asperger's - Laura Serafin Professor Tasso General...

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Laura Serafin Professor Tasso General Psychology December 2, 2007 Rain Man , winner of four Academy awards, has recently become one of my favorite movies because it has given me unique insight into the world of autism and Asperger’s Syndrome, along with a better understanding and sensitivity towards such mental disorders. The movie, starring Dustin Hoffman as the autistic brother Raymond Babbitt (a/k/a “Rain Man”) and Tom Cruise as his younger brother Charlie, is about a journey of discovery as each brother is drawn into each other’s very different world. Although the main character of this movie, Raymond Babbit, was originally diagnosed during the 1960’s as suffering from autism along with savant syndrome, rediagnosis of his symptoms today would reclassify him as an Asperger’s Syndrome case. Virtually unknown until the past decade, Asperger’s Syndrome has recently emerged and been recognized as a new developmental disorder whose condition is thought to fall within the spectrum of autism with enough distinct features to warrant its own label. Asperger’s Syndrome (AS) became a distinct disease and diagnosis in 1992 when it was included in the tenth published edition of the World Health Organization’s diagnostic manual, International Classification of Diseases, and in 1994 it was added to the Diagnostic and Statistical Manual of Mental Disorders, the American Psychiatric Association’s diagnostic reference book (ninds). In Asperger’s Syndrome, affected individuals are characterized by social isolation and eccentric behavior in childhood. There are impairments in two-sided social interaction and non-verbal communication. Although their language may be grammatically correct, their speech may sound peculiar due to abnormalities of inflection and a repetitive pattern. Clumsiness may also be prominent in both their articulation as well as gross motor behavior (nimh). Unlike children with autism, however, children with Asperger’s Syndrome retain their early language skills. Motor development delays in crawling, walking late, and clumsiness are sometimes the first indicators of this disorder. The most distinguishing symptom of Asperger’s Syndrome is a person’s obsessive interest in a single object or topic to the exclusion of any other. AS sufferers characteristically want to know everything about their topic of interest and their conversations with others will be about little else (ninds). Their expertise, high level of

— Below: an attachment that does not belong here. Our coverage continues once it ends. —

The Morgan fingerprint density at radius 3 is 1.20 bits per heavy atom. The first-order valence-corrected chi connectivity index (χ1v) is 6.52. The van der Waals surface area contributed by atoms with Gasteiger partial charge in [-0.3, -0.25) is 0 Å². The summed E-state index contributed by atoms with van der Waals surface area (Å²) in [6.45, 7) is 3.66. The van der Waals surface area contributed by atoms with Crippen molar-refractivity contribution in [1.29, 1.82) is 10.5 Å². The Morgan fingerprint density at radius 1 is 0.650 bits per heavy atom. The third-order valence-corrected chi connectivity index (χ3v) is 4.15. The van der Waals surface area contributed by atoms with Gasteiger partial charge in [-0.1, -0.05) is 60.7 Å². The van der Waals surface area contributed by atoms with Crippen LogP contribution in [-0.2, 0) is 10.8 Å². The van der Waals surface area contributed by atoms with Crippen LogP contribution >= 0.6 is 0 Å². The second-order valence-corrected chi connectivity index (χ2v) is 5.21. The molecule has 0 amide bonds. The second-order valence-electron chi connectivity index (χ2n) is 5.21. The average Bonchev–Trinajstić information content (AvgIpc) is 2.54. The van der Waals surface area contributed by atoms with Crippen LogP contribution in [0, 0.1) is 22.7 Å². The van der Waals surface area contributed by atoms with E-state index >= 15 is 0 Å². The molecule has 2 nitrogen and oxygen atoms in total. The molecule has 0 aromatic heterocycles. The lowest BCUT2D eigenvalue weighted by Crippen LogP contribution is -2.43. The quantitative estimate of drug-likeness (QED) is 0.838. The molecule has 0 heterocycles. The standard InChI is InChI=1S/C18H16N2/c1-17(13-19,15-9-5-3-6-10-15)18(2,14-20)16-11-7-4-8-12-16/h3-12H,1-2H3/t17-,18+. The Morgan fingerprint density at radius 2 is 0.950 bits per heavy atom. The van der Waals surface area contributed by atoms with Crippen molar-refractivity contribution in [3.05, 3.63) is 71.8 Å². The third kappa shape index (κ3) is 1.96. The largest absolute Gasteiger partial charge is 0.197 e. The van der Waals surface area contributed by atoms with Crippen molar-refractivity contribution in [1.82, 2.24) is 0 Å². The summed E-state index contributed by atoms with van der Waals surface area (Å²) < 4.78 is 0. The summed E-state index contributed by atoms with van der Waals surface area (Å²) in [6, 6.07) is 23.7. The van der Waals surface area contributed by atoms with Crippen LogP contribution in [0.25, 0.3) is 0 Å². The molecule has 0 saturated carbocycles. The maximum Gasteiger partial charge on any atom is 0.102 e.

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vocabulary, and formal speech patterns make them seem like “professors.” Other characteristics of Asperger’s Syndrome include repetitive routines or rituals; peculiarities in speech and language; socially and emotionally inappropriate behavior and the inability to interact successfully with peers; problems with non-verbal communication; and clumsy and uncoordinated motor movements (nimh). It is believed that people with AS are isolated because of their poor social skills and narrow interests. For instance, AS
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This note was uploaded on 04/07/2008 for the course PSYC 1201 taught by Professor Tasso during the Fall '08 term at Fairleigh Dickinson.

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asperger's - Laura Serafin Professor Tasso General...

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